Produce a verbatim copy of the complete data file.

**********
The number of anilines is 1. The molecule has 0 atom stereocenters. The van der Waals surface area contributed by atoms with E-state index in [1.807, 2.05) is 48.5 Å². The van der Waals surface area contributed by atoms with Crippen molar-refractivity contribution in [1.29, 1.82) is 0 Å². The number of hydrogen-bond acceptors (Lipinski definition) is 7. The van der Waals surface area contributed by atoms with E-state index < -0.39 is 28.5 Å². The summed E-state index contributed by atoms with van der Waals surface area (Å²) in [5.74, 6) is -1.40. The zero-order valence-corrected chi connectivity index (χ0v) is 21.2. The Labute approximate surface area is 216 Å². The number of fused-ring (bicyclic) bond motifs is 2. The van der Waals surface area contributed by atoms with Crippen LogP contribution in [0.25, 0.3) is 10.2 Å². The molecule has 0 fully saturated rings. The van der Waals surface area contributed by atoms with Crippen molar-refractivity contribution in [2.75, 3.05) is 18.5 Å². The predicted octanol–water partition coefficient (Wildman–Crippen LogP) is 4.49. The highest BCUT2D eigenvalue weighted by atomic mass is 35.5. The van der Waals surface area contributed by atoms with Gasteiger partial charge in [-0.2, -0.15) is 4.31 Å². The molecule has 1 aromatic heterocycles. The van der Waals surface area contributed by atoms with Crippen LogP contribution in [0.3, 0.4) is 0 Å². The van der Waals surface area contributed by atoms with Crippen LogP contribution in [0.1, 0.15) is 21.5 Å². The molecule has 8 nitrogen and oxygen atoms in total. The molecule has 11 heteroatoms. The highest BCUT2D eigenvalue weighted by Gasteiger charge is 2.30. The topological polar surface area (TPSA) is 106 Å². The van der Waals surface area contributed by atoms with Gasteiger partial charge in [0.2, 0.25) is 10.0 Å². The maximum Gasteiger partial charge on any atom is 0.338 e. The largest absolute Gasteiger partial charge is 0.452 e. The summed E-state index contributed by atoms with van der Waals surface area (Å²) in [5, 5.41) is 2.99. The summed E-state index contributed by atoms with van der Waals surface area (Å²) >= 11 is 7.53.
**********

The number of anilines is 1. The molecule has 0 atom stereocenters. The van der Waals surface area contributed by atoms with E-state index in [1.807, 2.05) is 48.5 Å². The van der Waals surface area contributed by atoms with Crippen molar-refractivity contribution in [1.29, 1.82) is 0 Å². The number of hydrogen-bond acceptors (Lipinski definition) is 7. The van der Waals surface area contributed by atoms with E-state index < -0.39 is 28.5 Å². The summed E-state index contributed by atoms with van der Waals surface area (Å²) in [5.74, 6) is -1.40. The zero-order valence-corrected chi connectivity index (χ0v) is 21.2. The Labute approximate surface area is 216 Å². The number of fused-ring (bicyclic) bond motifs is 2. The van der Waals surface area contributed by atoms with Crippen LogP contribution in [0.25, 0.3) is 10.2 Å². The molecule has 0 fully saturated rings. The van der Waals surface area contributed by atoms with Crippen molar-refractivity contribution in [2.75, 3.05) is 18.5 Å². The predicted octanol–water partition coefficient (Wildman–Crippen LogP) is 4.49. The highest BCUT2D eigenvalue weighted by atomic mass is 35.5. The van der Waals surface area contributed by atoms with Gasteiger partial charge in [-0.2, -0.15) is 4.31 Å². The molecule has 1 aromatic heterocycles. The van der Waals surface area contributed by atoms with Crippen LogP contribution in [0.3, 0.4) is 0 Å². The van der Waals surface area contributed by atoms with Crippen LogP contribution in [0.1, 0.15) is 21.5 Å². The molecule has 8 nitrogen and oxygen atoms in total. The molecule has 11 heteroatoms. The highest BCUT2D eigenvalue weighted by Gasteiger charge is 2.30. The topological polar surface area (TPSA) is 106 Å². The van der Waals surface area contributed by atoms with Gasteiger partial charge in [0.2, 0.25) is 10.0 Å². The maximum Gasteiger partial charge on any atom is 0.338 e. The largest absolute Gasteiger partial charge is 0.452 e. The summed E-state index contributed by atoms with van der Waals surface area (Å²) in [5, 5.41) is 2.99. The summed E-state index contributed by atoms with van der Waals surface area (Å²) >= 11 is 7.53.